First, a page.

Furukawa and CommScope have also agreed to enter into one or more joint ventures that will operate the optical business. The deals are expected to close at the end of the third calendar quarter.

Lucent is also selling its Oklahoma City and Columbus, Ohio, manufacturing operations to electronics-manufacturing services company Celestica in a deal worth between $550 million and $650 million. As part of the agreement, Lucent has entered a five-year, $10 billion deal that will make Celestica the primary manufacturer for Lucent's switching, access and wireless businesses. The sale is expected to close by the end of the current quarter.

New strategy, spin-off delayed
"Our intent is to be a company with a sharper focus, less overhead and less complexity," CEO Henry Schacht said in a release. Lucent's plan, which it made public earlier this month, is to specialize in two business segments: mobile technology and integrated network solutions.

"We are focusing on the largest service providers in the world, providing them with next-generation mobile and fixed networks," Schacht said.

The company hopes to eliminate an additional $2 billion in annual expenses and reduce its capital spending rate by an additional $750 million.

If all goes as Lucent plans, the company will record a positive cash flow by fiscal 2002. But it cautioned that "due to market uncertainties," it will no longer provide guidance for revenue.

That didn't sit well with some analysts. At least one complained that he didn't see "how there can be any credibility in that profitability target," without an accompanying revenue target.

While Chief Financial Officer Frank D'Amelio declined to be specific about future sales figures, he did elaborate, saying, "The statement of positive cash flow and profitability in 2002 is not dependent on significant cash growth."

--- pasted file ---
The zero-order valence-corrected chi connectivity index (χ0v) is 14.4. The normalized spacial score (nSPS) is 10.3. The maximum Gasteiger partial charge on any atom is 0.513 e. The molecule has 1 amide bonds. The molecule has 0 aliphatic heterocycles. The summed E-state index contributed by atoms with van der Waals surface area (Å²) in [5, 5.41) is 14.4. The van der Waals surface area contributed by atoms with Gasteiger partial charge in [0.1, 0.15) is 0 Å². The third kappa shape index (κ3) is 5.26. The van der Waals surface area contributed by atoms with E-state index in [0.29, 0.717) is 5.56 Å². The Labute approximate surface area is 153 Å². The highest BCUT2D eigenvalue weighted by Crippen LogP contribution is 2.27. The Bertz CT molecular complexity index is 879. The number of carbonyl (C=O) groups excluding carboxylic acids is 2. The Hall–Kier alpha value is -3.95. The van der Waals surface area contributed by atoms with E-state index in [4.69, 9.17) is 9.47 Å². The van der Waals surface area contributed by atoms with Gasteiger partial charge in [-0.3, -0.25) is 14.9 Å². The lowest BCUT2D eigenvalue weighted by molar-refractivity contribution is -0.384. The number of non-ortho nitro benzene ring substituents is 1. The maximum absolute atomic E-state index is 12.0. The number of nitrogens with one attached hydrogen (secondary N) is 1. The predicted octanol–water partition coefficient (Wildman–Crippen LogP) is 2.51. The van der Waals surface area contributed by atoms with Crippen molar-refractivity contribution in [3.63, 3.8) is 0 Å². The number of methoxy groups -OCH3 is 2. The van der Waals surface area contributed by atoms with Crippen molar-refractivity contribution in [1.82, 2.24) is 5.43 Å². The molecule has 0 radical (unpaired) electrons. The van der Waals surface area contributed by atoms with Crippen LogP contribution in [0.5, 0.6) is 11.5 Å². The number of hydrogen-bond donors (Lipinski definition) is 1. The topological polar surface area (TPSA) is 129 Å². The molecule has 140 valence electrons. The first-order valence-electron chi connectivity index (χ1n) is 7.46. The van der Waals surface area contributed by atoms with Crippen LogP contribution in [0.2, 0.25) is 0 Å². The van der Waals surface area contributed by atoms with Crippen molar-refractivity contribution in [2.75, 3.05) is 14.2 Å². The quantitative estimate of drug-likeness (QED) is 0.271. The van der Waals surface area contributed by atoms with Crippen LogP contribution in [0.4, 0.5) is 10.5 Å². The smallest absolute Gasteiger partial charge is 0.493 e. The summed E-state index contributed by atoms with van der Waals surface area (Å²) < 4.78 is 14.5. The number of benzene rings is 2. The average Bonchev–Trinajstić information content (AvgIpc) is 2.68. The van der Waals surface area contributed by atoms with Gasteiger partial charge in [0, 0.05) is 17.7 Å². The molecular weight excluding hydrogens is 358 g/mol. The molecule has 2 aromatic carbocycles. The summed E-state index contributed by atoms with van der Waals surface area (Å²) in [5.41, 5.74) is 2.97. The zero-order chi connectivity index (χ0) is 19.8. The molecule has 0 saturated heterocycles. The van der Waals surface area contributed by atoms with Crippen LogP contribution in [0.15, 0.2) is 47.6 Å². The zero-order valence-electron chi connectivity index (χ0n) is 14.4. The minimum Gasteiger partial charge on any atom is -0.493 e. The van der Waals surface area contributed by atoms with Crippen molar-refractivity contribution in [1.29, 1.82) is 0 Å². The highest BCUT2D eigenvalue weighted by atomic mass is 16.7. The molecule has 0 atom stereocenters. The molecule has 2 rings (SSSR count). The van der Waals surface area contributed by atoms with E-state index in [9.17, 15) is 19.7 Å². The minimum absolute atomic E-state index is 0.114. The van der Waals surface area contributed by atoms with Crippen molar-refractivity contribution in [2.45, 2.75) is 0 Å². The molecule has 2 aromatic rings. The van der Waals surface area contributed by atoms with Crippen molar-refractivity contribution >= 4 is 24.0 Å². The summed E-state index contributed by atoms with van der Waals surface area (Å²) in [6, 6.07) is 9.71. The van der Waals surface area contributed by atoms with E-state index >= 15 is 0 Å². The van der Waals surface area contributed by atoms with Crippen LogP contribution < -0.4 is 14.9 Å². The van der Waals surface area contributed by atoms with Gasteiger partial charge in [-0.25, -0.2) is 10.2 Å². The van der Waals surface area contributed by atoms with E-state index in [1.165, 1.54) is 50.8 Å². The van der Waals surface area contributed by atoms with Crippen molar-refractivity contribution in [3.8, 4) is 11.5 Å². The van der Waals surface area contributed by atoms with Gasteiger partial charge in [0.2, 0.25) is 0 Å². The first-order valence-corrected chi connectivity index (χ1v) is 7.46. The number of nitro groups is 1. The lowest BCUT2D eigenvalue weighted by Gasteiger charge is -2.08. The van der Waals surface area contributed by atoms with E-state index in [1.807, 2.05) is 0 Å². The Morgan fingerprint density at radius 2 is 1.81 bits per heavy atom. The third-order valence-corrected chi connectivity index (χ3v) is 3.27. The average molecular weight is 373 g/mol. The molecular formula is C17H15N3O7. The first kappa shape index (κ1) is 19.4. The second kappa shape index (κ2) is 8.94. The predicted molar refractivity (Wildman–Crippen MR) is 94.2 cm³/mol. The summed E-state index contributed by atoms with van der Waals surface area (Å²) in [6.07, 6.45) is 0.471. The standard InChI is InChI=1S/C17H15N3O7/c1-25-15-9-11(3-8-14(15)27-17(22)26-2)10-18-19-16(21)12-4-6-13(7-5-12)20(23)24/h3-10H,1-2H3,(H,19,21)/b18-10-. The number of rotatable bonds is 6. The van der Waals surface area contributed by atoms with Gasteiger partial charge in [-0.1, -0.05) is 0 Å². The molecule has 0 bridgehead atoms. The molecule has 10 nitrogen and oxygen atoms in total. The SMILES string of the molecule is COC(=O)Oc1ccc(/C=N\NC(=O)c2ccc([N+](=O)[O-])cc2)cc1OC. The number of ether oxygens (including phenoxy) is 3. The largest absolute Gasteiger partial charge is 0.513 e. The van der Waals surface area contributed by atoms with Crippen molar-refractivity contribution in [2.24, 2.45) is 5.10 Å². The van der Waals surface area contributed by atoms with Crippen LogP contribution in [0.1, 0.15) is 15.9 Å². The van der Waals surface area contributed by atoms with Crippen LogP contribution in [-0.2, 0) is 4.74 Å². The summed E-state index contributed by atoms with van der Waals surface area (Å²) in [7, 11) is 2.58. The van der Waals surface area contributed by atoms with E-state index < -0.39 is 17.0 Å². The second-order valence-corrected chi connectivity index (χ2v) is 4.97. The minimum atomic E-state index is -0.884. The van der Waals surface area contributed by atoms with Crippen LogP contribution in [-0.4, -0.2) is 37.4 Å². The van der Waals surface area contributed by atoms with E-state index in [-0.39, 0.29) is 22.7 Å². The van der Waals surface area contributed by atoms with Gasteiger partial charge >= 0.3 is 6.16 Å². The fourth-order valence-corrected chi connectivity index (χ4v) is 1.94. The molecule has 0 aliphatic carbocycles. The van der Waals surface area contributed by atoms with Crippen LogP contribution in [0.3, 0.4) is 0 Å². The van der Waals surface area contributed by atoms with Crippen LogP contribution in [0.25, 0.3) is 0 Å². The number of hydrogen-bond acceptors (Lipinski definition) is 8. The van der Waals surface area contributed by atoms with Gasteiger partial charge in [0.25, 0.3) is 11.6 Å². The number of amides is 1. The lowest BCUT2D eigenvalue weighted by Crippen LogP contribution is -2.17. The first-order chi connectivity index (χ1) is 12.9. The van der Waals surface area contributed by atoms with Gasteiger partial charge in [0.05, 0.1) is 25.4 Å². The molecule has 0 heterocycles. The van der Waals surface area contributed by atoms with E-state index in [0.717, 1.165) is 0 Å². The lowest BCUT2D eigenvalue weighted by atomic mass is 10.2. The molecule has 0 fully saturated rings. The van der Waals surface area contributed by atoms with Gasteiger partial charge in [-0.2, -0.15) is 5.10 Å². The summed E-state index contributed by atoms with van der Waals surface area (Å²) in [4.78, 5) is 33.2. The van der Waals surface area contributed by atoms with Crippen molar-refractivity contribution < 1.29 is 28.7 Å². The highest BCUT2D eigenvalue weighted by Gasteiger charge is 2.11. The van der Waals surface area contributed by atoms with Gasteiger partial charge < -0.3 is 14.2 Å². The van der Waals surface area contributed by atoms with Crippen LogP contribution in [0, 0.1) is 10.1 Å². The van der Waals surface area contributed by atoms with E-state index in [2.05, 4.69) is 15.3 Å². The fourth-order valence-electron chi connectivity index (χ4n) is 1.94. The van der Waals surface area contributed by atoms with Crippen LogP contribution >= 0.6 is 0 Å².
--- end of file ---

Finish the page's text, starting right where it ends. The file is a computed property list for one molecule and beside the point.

Lucent has struggled mightily over the past year or so, missing its numbers, ditching its CEO, laying off thousands of workers and scrambling for credit to cover its business operations.

The new restructuring plan will require some modifications of those credit agreements, the company said today, although Schacht noted that it would not require an increase in its credit.

That renegotiation could push back the proposed spinoff of Lucent's Agere unit, which makes optical components, by at least six months, executives said on a conference call. Lucent said it would consider an alternative path, such as a secondary public offering, to achieve full independence for Agere. The spinoff of the unit began in March.

Third-quarter results
Product sales were $4.61 billion, down 2 percent from the second quarter and 24 percent from a year ago. U.S. sales, which account for 61 percent of total sales, fell 38 percent from the year-ago quarter and 14 percent from the second quarter.

Revenue from Lucent's services business inched up 3 percent from the second quarter to $1.14 billion, but that was still 12 percent off from the year-ago period. U.S. service revenue, which accounts for 75 percent of that division's sales, was up 17 percent sequentially and down 4 percent from the year-ago quarter.